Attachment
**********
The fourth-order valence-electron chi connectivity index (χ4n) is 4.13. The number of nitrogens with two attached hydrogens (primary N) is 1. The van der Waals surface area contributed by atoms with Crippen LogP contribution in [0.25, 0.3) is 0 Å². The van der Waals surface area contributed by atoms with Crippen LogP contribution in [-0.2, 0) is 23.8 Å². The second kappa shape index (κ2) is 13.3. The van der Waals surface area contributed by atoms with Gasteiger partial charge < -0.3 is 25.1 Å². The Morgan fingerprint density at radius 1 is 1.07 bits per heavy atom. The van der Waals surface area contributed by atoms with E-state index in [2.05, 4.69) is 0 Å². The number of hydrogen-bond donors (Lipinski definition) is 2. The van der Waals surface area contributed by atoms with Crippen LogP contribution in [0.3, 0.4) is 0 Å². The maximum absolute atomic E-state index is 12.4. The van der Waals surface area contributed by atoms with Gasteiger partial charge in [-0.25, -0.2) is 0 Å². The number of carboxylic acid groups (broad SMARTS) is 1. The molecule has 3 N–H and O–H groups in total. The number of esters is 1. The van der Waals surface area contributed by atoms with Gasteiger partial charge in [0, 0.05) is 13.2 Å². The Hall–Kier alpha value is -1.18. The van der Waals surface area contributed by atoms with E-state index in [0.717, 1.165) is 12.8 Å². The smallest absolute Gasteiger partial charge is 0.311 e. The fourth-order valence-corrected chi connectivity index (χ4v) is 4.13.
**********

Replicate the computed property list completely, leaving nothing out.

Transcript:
The fourth-order valence-electron chi connectivity index (χ4n) is 4.13. The number of nitrogens with two attached hydrogens (primary N) is 1. The van der Waals surface area contributed by atoms with Crippen LogP contribution in [0.25, 0.3) is 0 Å². The van der Waals surface area contributed by atoms with Crippen LogP contribution in [-0.2, 0) is 23.8 Å². The second kappa shape index (κ2) is 13.3. The van der Waals surface area contributed by atoms with Gasteiger partial charge < -0.3 is 25.1 Å². The Morgan fingerprint density at radius 1 is 1.07 bits per heavy atom. The van der Waals surface area contributed by atoms with E-state index in [2.05, 4.69) is 0 Å². The number of hydrogen-bond donors (Lipinski definition) is 2. The van der Waals surface area contributed by atoms with Crippen LogP contribution in [0.3, 0.4) is 0 Å². The maximum absolute atomic E-state index is 12.4. The van der Waals surface area contributed by atoms with Gasteiger partial charge in [-0.25, -0.2) is 0 Å². The number of carboxylic acid groups (broad SMARTS) is 1. The molecule has 3 N–H and O–H groups in total. The number of esters is 1. The van der Waals surface area contributed by atoms with Gasteiger partial charge in [0, 0.05) is 13.2 Å². The Hall–Kier alpha value is -1.18. The van der Waals surface area contributed by atoms with E-state index in [0.717, 1.165) is 12.8 Å². The smallest absolute Gasteiger partial charge is 0.311 e. The fourth-order valence-corrected chi connectivity index (χ4v) is 4.13.